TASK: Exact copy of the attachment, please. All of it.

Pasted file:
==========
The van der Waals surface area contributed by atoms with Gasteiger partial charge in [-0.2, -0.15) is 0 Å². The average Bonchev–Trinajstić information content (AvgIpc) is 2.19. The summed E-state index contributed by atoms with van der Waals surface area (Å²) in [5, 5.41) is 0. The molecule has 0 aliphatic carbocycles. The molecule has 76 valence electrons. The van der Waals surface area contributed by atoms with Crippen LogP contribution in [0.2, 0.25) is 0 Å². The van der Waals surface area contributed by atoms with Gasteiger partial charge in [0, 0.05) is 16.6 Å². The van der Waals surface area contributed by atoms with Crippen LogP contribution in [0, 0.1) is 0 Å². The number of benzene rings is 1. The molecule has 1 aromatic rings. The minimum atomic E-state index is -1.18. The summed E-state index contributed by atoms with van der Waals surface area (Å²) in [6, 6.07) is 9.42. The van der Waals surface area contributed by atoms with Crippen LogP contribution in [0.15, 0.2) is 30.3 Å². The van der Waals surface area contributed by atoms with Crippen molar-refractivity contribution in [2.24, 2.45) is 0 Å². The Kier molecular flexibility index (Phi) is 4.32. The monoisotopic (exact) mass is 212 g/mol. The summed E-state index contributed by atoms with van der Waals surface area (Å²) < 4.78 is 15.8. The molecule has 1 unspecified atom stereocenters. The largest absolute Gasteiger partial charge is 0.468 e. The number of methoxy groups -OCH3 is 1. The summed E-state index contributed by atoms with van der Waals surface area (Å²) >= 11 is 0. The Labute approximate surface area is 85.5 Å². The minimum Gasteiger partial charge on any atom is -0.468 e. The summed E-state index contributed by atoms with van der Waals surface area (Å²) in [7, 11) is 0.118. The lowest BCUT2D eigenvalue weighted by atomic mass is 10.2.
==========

The van der Waals surface area contributed by atoms with Gasteiger partial charge in [-0.2, -0.15) is 0 Å². The average Bonchev–Trinajstić information content (AvgIpc) is 2.19. The summed E-state index contributed by atoms with van der Waals surface area (Å²) in [5, 5.41) is 0. The molecule has 0 aliphatic carbocycles. The molecule has 76 valence electrons. The van der Waals surface area contributed by atoms with Crippen LogP contribution in [0.2, 0.25) is 0 Å². The van der Waals surface area contributed by atoms with Gasteiger partial charge in [0, 0.05) is 16.6 Å². The van der Waals surface area contributed by atoms with Crippen LogP contribution in [0, 0.1) is 0 Å². The number of benzene rings is 1. The molecule has 1 aromatic rings. The minimum atomic E-state index is -1.18. The summed E-state index contributed by atoms with van der Waals surface area (Å²) in [6, 6.07) is 9.42. The van der Waals surface area contributed by atoms with Crippen LogP contribution in [0.15, 0.2) is 30.3 Å². The van der Waals surface area contributed by atoms with Crippen molar-refractivity contribution in [2.24, 2.45) is 0 Å². The Kier molecular flexibility index (Phi) is 4.32. The monoisotopic (exact) mass is 212 g/mol. The summed E-state index contributed by atoms with van der Waals surface area (Å²) < 4.78 is 15.8. The molecule has 1 unspecified atom stereocenters. The largest absolute Gasteiger partial charge is 0.468 e. The number of methoxy groups -OCH3 is 1. The summed E-state index contributed by atoms with van der Waals surface area (Å²) >= 11 is 0. The Labute approximate surface area is 85.5 Å². The minimum Gasteiger partial charge on any atom is -0.468 e. The summed E-state index contributed by atoms with van der Waals surface area (Å²) in [7, 11) is 0.118. The lowest BCUT2D eigenvalue weighted by atomic mass is 10.2.